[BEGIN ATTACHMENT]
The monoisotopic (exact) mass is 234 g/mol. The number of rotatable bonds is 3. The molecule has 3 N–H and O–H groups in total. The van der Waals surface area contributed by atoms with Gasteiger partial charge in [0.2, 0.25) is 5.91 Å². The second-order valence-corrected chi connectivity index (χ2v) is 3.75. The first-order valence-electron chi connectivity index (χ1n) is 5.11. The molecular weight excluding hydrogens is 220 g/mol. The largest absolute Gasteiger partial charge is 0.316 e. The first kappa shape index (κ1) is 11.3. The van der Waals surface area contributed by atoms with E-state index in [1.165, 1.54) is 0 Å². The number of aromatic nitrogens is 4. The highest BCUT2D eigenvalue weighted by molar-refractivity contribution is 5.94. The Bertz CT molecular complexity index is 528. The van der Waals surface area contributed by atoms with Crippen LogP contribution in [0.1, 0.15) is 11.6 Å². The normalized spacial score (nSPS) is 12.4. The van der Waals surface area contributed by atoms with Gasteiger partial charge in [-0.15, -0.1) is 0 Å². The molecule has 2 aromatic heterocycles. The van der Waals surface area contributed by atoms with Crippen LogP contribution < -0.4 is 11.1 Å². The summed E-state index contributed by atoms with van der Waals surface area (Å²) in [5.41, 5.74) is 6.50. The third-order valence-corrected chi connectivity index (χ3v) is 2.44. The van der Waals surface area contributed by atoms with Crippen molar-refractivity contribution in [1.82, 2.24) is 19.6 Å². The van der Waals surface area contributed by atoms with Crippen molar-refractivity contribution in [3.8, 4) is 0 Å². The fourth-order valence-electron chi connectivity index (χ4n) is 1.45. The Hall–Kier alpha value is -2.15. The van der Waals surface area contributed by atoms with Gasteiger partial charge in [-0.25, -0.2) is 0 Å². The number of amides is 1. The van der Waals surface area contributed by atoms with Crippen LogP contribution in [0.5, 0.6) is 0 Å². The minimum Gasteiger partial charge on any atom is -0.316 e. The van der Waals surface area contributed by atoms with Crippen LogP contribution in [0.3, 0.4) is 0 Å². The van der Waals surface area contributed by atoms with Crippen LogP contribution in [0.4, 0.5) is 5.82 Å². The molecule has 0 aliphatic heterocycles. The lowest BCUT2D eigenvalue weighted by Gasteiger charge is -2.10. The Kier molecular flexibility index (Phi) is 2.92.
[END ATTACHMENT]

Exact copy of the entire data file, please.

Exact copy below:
The monoisotopic (exact) mass is 234 g/mol. The number of rotatable bonds is 3. The molecule has 3 N–H and O–H groups in total. The van der Waals surface area contributed by atoms with Gasteiger partial charge in [0.2, 0.25) is 5.91 Å². The second-order valence-corrected chi connectivity index (χ2v) is 3.75. The first-order valence-electron chi connectivity index (χ1n) is 5.11. The molecular weight excluding hydrogens is 220 g/mol. The largest absolute Gasteiger partial charge is 0.316 e. The first kappa shape index (κ1) is 11.3. The van der Waals surface area contributed by atoms with E-state index in [1.165, 1.54) is 0 Å². The number of aromatic nitrogens is 4. The highest BCUT2D eigenvalue weighted by molar-refractivity contribution is 5.94. The Bertz CT molecular complexity index is 528. The van der Waals surface area contributed by atoms with Crippen LogP contribution in [0.1, 0.15) is 11.6 Å². The normalized spacial score (nSPS) is 12.4. The van der Waals surface area contributed by atoms with Gasteiger partial charge in [-0.15, -0.1) is 0 Å². The molecule has 2 aromatic heterocycles. The van der Waals surface area contributed by atoms with Crippen LogP contribution < -0.4 is 11.1 Å². The summed E-state index contributed by atoms with van der Waals surface area (Å²) in [5.41, 5.74) is 6.50. The third-order valence-corrected chi connectivity index (χ3v) is 2.44. The van der Waals surface area contributed by atoms with Crippen molar-refractivity contribution in [1.82, 2.24) is 19.6 Å². The van der Waals surface area contributed by atoms with Crippen molar-refractivity contribution in [3.8, 4) is 0 Å². The fourth-order valence-electron chi connectivity index (χ4n) is 1.45. The Hall–Kier alpha value is -2.15. The van der Waals surface area contributed by atoms with Gasteiger partial charge in [-0.25, -0.2) is 0 Å². The number of amides is 1. The van der Waals surface area contributed by atoms with Crippen LogP contribution in [0.5, 0.6) is 0 Å². The minimum Gasteiger partial charge on any atom is -0.316 e. The van der Waals surface area contributed by atoms with Crippen LogP contribution in [0.3, 0.4) is 0 Å². The van der Waals surface area contributed by atoms with Crippen LogP contribution in [0.4, 0.5) is 5.82 Å². The molecule has 0 aliphatic heterocycles. The lowest BCUT2D eigenvalue weighted by Gasteiger charge is -2.10. The Kier molecular flexibility index (Phi) is 2.92.